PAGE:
Unlike an ideology, a value does not have to define a system but can remain in the backdrop as a principle in which most believe
Myers convincingly refutes the idea that Juche is the blueprint for the regime in Pyongyang. However, Juche can be convoluted and still be a value, not an ideology or a smokescreen, for most North Koreans. Unlike an ideology, a value does not have to define a system but can remain in the backdrop as a principle in which most believe. In a roundtable book review of Charles Armstrong’s book, Tyranny of the Weak, Steven Denney raises the question as to whether Juche is similar to the idea of American Exceptionalism. Armstrong responds, “ Juche Thought is indeed comparable to ‘American Exceptionalism’ in the U.S., a baseline of value rather than a well-defined ideology.” The idea of American Exceptionalism exists in the American consciousness but it does not guide policymaking in Washington.
Juche operates in a similar fashion in Pyongyang. It is hard to argue that most North Koreans do not see their nation as exceptional in some way. According to a 2014 Chosun Ilbo survey of 100 North Korean civilians legally living in China, 65 percent of respondents said that they are “exceedingly proud” or moderately proud” of North Korea’s Juche ideology. While North Korean texts on Juche may certainly be a “stodgy jumble of banalities,” as Myers asserts, it does not mean that North Koreans see Juche as simply a “sham doctrine.”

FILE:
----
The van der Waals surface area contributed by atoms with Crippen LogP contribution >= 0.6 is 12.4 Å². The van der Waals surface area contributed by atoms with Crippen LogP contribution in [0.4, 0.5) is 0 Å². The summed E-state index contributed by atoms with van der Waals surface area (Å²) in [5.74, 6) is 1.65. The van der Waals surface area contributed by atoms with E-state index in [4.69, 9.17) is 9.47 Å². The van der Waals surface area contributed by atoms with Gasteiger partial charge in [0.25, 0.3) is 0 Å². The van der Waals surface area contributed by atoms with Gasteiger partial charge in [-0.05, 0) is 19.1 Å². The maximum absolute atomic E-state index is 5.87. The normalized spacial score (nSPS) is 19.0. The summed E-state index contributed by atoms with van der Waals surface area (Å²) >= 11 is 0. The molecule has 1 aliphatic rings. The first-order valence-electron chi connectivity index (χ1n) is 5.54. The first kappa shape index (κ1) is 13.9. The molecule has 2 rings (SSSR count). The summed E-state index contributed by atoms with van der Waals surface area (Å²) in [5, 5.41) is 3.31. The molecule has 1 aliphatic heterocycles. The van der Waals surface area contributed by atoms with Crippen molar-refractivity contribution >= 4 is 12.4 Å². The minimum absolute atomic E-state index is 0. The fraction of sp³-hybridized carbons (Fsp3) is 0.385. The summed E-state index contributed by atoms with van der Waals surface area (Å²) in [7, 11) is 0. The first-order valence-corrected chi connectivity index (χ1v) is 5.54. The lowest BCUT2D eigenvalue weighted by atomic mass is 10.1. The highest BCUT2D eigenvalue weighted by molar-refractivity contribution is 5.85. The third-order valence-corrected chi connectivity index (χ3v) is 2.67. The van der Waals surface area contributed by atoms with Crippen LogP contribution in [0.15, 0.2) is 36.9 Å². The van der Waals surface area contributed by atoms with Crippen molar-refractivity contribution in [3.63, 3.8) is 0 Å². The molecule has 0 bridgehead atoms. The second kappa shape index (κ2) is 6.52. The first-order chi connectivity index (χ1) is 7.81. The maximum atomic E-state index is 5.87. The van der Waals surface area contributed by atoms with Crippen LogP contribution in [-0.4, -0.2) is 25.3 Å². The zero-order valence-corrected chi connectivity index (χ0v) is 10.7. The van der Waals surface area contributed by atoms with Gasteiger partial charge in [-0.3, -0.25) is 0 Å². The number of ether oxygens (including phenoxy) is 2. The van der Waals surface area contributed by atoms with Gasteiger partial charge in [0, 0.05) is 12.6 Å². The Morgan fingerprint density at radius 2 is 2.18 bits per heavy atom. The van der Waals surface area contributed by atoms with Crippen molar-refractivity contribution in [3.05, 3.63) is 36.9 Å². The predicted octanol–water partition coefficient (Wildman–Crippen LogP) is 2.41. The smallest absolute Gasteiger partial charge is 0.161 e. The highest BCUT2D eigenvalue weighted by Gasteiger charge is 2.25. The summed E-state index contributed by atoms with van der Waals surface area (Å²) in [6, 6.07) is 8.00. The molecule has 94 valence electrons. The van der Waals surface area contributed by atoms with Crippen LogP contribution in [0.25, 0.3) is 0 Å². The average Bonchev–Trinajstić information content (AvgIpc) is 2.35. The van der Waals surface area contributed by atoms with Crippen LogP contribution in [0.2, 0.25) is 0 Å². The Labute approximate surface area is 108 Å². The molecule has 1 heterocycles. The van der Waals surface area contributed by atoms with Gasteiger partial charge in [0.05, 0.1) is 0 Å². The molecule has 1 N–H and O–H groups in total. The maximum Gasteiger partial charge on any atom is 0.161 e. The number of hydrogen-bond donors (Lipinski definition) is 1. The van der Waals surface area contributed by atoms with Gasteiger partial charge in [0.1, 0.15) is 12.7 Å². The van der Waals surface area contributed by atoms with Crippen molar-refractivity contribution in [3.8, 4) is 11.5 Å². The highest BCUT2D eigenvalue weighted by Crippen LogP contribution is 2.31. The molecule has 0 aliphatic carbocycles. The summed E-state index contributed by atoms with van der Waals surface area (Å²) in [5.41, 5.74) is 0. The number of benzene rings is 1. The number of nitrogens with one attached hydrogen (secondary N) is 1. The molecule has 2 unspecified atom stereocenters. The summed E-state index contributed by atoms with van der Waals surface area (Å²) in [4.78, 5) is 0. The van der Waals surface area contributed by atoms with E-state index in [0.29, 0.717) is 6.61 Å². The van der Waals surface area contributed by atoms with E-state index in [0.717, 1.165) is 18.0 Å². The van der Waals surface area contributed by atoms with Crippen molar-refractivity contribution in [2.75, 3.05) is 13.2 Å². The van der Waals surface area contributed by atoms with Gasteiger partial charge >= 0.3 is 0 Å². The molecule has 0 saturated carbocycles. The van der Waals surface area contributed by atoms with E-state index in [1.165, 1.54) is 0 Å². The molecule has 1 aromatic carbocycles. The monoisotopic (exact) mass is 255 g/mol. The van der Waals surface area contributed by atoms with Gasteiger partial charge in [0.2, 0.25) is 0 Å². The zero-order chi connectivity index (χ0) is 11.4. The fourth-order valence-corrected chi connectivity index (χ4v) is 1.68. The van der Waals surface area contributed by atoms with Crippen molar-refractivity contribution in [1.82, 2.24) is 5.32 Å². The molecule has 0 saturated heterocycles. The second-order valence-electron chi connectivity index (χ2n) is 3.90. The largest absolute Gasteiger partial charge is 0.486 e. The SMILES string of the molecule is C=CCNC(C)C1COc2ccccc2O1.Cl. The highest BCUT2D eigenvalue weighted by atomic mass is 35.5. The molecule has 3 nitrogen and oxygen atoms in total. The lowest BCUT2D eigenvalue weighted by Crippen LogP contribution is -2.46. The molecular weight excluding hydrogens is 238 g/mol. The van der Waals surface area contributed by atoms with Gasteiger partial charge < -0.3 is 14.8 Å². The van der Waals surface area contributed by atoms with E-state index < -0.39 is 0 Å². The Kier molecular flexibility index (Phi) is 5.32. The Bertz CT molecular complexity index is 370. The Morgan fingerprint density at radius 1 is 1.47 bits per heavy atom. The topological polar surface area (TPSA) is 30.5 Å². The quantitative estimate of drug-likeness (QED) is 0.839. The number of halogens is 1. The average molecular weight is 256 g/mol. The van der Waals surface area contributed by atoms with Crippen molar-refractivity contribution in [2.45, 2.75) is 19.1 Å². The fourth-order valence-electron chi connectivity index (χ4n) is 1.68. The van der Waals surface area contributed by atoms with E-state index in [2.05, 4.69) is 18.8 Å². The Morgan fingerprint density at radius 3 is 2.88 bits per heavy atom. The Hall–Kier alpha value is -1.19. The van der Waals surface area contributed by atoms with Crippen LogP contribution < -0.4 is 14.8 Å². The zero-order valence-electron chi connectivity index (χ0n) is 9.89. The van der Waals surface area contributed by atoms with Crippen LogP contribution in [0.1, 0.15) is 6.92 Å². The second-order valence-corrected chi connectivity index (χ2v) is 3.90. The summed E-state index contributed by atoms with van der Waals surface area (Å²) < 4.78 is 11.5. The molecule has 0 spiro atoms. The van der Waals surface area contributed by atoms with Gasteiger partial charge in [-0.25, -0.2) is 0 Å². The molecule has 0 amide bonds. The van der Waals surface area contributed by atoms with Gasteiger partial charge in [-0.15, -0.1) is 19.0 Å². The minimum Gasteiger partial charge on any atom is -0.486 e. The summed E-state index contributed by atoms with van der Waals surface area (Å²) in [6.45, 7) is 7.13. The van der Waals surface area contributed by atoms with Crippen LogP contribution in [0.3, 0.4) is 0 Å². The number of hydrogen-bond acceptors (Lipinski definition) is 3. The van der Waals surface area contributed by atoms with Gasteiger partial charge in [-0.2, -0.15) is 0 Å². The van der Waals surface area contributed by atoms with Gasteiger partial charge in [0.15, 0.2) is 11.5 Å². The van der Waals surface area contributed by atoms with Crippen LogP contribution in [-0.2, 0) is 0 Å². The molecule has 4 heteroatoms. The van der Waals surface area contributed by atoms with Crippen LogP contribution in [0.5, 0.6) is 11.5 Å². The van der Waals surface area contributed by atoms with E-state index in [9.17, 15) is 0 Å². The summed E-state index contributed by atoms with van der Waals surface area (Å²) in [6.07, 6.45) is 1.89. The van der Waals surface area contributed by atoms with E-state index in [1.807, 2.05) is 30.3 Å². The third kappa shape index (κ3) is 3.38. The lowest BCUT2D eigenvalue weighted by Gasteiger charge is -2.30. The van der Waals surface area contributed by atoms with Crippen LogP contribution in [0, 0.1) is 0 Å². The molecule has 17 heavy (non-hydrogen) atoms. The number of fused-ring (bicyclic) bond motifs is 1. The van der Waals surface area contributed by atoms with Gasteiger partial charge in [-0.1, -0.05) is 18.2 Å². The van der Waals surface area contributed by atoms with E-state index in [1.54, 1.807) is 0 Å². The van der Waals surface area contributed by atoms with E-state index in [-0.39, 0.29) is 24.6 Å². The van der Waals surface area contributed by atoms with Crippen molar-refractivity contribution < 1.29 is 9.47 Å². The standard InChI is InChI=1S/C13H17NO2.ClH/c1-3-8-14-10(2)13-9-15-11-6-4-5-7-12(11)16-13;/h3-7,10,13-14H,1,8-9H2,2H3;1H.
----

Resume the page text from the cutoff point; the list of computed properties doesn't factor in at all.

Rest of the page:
Despite these criticisms, North Korea’s Juche Myth makes some important contributions to the field of North Korean studies. First, it takes North Korean propaganda seriously. While some scholars eschew North Korean materials as simply meaningless propaganda, Myers sees North Korean materials as an informative primary source that allows the outside world to view the messages that the North Korean state sends to its own people. Myers separates North Korean discourse into three tracks: the inner track (for solely domestic consumption), the outer track (for domestic and foreign consumption) and the export track (for solely foreign consumption). Myers is one of the few (if only) scholars to highlight the different tracks of North Korean propaganda and the influence this has had on the West’s (mis)understanding of North Korean ideology.